Friday, 16 March 2012

The Treehouse Restaurant at The Alnwick Garden - Review

Alnwick Castle from the approach to the Restaurant
However you approach The Treehouse Restaurant at The Alnwick Garden, you cannot fail to be impressed by what meets you. From the main town car park you walk by a beautiful view of Alnwick Castle which at this time of year is carpeted with spring bulbs and you get a sneak peak of the grand cascade of the garden. Even from the Garden’s main car park you have the imposing view of the Treehouse itself and its stylish decked entrance. If you weren’t excited about your meal when you set off you certainly will be when you arrive, it’s hard to imagine a more impressive and unique venue.

The Treehouse Restaurant
Once inside the Treehouse itself the sense of wonder continues, it’s a living landscape and offers a dining experience like no other anywhere in the world. The building was built around the trees, some of which now appear to grow through the floor and everywhere you look there is twisted bow and twig forming the walls. It’s hard to see where the building stops and the trees start, it’s such an elegant and natural setting with a roaring scented fire in the middle of the room and thousands of subtle lights intermingled within the branches. There’s a lot to take in and you may find yourself stopping and staring in wonder when you walk through the door, until a member of staff politely gets your attention!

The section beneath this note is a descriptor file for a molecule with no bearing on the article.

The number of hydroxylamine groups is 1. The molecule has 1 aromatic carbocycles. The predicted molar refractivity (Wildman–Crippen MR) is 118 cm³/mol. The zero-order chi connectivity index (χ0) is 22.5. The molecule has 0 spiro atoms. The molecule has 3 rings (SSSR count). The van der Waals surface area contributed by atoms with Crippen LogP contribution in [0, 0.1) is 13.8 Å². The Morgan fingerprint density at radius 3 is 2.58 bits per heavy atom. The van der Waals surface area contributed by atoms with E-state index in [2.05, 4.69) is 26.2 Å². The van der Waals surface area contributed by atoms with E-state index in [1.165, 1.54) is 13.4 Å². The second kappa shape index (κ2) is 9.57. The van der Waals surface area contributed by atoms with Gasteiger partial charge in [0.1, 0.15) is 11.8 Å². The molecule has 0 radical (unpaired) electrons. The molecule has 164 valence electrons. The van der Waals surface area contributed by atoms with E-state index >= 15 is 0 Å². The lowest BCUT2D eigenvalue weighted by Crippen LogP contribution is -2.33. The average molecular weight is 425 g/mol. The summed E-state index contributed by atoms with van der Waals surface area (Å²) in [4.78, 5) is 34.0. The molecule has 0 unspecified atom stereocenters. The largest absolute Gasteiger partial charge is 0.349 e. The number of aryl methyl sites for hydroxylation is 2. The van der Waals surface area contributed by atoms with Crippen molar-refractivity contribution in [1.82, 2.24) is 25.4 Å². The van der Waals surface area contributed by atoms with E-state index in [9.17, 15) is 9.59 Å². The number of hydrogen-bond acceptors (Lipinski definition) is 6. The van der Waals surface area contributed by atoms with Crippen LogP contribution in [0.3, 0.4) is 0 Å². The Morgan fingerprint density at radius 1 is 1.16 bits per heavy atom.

We had a table for four booked for a Sunday lunch, our coats were taken and we were shown to our table by the fire in the centre of the room. I slid along the bench to sit with my back to the fire and it was an unfortunate coincidence that both myself and my father who were seated here both suffer from bad backs. Within in a couple of minutes I became uncomfortably warm with the fire being no more than 2 feet away and the concrete lip of the fireplace was in my lower back with no support above it. We quickly realised that we wouldn’t be able to comfortably enjoy a long, relaxed meal at this table and made the awkward decision to ask to be moved. We were one of the first groups to arrive and the staff were incredibly accommodating so it wasn’t an issue at all despite our waiter’s joke ‘yes we can move you to a table just outside the door’. He really deserved praise for how he interacted with us and the tables around us, he had just the right balance of friendliness and cheeky humour without ever overstepping the mark. The service we received throughout the meal was almost faultless.